Adani was the debate of the election in Queensland
“How incredible is this? QUT have plotted the major topics in tweets by and at candidates in the Queensland election campaign. Adani is the light blue at the top – it was tweeted about more than One Nation, more than ‘jobs’, and more than ‘schools’.”
~ Isaac Astill, 29 November 2017


» The Conversation – 28 November 2017:
The Queensland election outcome is a death knell for Adani’s coal mine
“The coal mine proposed for Queensland’s Galilee Basin by Indian mining giant Adani has been a moveable feast, with many stories about its scale, purpose, financing, job prospects, and commerciality. The prospect of a return of the Palaszczuk government in Queensland is effectively the death knell for the project.​”


ABC Q&A on the Adani mine

Q&A asked on Monday 27 November 2017: “In light of the election result where Queenslanders voted overwhelmingly against a billion dollar loan to Adani, and in light of the unprecedented back-to-back bleaching event of the Great Barrier Reef which killed nearly half of all shallow-water corals, is the federal government going to listen to the wishes of the vast majority of Australians and revoke approval for the Carmichael mine? What do you think?”


» Share on Facebook




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“Give me clean, beautiful and healthy air – not the same old climate change (global warming) bullshit! I am tired of hearing this nonsense.”
~ Donald Trump – 28 January 2014

Trump to finance action on climate change

Trump has said by word of mouth that he is signing America out of the Paris Agreement, true. Yet, his right (paper-signing) hand appears to be quietly of another opinion, now allocating billions of dollars to action on climate change even so. So what’s that about? Hopefully he will explain himself at some point.

The White House earlier this month approved the release of a major multi-agency report finding humans are the main driver of our changing climate. So, Trump or no Trump, the American government seems to have a clear understanding of the facts in this matter.

“Under the new Republican administration, Congress is moving toward more acceptance of the phenomenon being a serious security issue, and the military will continue efforts to assess and plan for the risks…”

» Washington Examiner – 22 November 2017:
Climate change is a ‘direct threat to national security,’ the defense bill says. And Trump is expected to sign it

» Bloomberg – 22 November 2017:
Trump Seeks $12 Billion to Fight Flooding Tied to Climate Change
“Hidden in the Trump administration’s $44 billion emergency budget request is a plan to expand an Obama-era effort to make cities and towns resilient to the more frequent storms tied to climate change.”



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THE BLACK SHED:

Cleantech partnerships boosts energy choices

The Black Shed Project is Greater Geelong’s first renewable energy and energy efficiency demonstration site, showcasing state-of the-art renewable energy and technology solutions to everyday problems that benefit our community.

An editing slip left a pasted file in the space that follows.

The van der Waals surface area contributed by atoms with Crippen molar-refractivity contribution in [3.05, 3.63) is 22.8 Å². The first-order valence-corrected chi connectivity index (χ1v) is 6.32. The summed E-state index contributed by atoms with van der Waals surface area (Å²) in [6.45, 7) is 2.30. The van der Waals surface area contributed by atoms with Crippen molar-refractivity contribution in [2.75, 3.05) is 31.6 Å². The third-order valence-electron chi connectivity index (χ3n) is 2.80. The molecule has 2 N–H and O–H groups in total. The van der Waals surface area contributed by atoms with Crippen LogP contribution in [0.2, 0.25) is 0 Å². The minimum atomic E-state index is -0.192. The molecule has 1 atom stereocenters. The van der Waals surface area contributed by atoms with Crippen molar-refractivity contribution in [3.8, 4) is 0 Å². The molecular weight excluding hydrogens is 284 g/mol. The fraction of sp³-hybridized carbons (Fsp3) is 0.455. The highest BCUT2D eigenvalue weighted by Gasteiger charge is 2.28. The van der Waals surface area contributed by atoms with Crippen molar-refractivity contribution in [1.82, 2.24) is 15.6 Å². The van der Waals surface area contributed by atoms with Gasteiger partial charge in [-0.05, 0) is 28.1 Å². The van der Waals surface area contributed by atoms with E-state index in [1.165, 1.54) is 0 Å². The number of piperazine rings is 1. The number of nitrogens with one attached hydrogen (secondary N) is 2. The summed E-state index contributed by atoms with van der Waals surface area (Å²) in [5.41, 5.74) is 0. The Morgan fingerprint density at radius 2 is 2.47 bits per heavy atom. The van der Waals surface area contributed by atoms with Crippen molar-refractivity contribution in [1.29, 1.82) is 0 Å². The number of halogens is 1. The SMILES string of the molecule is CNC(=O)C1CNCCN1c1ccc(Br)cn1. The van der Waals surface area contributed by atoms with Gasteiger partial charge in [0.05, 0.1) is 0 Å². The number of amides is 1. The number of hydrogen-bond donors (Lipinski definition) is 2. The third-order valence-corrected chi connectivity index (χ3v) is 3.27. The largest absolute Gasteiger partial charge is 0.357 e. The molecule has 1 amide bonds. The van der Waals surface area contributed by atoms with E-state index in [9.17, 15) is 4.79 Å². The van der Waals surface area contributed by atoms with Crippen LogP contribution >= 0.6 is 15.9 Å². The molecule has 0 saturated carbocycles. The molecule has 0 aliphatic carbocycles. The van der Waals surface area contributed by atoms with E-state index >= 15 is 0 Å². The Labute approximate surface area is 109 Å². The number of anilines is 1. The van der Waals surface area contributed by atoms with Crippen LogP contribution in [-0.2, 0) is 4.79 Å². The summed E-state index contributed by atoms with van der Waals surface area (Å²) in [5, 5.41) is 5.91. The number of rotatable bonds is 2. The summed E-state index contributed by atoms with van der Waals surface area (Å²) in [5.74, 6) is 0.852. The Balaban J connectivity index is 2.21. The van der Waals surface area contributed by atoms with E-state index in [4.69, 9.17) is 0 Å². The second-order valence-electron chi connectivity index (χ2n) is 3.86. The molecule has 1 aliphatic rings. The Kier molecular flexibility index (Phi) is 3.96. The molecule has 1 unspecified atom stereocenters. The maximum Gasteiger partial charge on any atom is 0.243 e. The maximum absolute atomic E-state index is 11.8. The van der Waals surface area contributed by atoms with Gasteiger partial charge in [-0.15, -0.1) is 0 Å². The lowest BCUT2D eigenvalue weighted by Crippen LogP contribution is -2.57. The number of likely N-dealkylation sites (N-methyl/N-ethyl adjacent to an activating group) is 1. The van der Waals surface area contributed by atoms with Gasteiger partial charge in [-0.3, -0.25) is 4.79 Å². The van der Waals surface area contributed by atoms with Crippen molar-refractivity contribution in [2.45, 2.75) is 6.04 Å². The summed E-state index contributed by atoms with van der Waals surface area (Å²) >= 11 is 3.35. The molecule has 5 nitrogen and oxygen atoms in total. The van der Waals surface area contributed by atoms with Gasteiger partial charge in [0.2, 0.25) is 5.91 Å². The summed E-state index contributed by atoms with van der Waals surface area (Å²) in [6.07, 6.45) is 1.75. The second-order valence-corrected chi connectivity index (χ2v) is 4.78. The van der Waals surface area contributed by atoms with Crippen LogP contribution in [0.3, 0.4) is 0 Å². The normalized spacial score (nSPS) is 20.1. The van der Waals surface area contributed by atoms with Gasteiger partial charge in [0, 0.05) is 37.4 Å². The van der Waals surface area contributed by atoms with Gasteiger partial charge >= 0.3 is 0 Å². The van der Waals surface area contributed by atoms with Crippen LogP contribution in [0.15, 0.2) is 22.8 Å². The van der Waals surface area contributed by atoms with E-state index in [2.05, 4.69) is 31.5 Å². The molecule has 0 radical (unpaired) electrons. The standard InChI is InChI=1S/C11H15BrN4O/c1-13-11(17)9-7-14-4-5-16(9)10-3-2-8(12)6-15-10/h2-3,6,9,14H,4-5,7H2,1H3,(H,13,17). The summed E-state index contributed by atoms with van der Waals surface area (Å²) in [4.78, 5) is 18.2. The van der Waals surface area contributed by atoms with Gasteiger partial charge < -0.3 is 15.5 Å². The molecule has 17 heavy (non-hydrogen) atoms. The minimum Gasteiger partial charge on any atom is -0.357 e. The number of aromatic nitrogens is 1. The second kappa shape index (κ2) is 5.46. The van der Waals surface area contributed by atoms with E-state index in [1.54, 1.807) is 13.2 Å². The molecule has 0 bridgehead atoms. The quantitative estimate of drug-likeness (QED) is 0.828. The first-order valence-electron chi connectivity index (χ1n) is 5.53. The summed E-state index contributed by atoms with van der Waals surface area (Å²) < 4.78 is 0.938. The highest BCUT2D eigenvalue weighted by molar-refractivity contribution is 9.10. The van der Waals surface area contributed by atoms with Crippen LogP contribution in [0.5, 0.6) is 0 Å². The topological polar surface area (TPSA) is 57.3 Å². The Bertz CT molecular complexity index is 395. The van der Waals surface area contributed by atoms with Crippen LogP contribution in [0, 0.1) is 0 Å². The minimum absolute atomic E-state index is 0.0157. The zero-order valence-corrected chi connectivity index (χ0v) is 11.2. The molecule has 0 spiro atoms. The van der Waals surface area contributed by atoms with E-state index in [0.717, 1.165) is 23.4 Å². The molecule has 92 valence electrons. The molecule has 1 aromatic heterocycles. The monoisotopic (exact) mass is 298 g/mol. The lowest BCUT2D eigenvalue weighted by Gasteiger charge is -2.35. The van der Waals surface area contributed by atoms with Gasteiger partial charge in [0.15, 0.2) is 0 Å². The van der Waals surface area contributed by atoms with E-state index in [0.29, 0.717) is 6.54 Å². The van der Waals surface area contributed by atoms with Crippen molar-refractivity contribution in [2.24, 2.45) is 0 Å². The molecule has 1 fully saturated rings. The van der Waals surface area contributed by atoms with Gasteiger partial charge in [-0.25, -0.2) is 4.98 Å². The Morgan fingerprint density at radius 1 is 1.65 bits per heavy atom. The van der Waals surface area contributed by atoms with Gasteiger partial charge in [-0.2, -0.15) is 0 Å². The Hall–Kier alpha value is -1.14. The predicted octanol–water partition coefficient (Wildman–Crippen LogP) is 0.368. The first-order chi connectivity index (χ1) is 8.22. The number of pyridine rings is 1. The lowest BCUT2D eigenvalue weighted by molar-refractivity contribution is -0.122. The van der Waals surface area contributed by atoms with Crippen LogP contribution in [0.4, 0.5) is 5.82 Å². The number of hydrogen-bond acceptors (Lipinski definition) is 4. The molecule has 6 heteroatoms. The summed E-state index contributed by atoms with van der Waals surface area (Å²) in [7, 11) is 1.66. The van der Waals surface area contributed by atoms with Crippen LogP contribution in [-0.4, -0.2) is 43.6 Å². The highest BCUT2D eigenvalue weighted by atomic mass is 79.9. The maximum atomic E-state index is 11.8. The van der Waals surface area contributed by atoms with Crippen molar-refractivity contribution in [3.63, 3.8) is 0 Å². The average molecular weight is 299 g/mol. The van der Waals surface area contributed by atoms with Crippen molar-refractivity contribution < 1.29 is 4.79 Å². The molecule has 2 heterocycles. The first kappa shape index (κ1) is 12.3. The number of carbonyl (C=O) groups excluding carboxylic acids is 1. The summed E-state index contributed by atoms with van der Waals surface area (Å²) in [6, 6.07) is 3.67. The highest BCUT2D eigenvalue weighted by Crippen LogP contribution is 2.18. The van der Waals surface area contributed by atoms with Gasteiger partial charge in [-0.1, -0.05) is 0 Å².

Launched on 25 November 2017, The Black Shed Project is one of thirteen initiatives supported by Cleantech Innovations; a partnership between the Victorian Government, Geelong Manufacturing Council and the City of Greater Geelong.

The demonstration site, coordinated by local business Green Earth Electrical, will be a key community resource where people and business can learn about money-saving and carbon reducing technologies that will benefit our economy.

Cleantech Innovations is working to establish Greater Geelong as a clean technology centre of excellence by attracting environmentally-friendly investment, creating jobs of the future and building energy-based skills and knowledge within our region. It is also an example of how the City is collaborating with local business to implement our community’s clever and creative vision.

Jobs and education
In its first year, the project will create four new jobs, support the maintain five existing jobs and develop the skills of over 400 people in the Greater Geelong community. 

The Black Shed Project, located at 30-32 Separation Street, North Geelong, is open to the general public, builders and architects and will also be available for targeted industry information sessions and tours for business and community groups, as well as educational workshops for school children.   
  
“The Black Shed Project showcases the latest residential and commercial renewable energy technologies, providing the Greater Geelong community with a place to learn about new technologies that save money, cut carbon emissions and create local jobs. We are proud to have supported such an innovative project and look forward to working with our Cleantech partners to continue delivering our community’s clever and creative vision,” said City of Greater Geelong Director City Services Guy Wilson-Browne.





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Unsubsidised offshore wind energy at 7 cent per KWh

Between all the news reports ticking in from the poles and from meteorologists about temperature records (we have just had Australia’s warmest spring ever recorded) it is important to notice that good things are happening around the world. Such as as this:

The world’s largest wind farm has just been ordered. Vattenfall will generate 1 GW sea wind from three offshore wind farms via Siemes-Gamesa in Denmark. This will supply approximately one million households with electricity, and it is cheaper than anything a new coal power plant would be able to compete with. The electricity price is set to 7 cent per KWh.

In the next three years, Vattenfall will be investing AUS$4.2 billion in offshore wind farms, while Siemens-Gamesa next year will deliver the largest wind turbines in Thailand and Asia with a height of up to 215 metres and a capacity of 2.5 MW per wind turbine.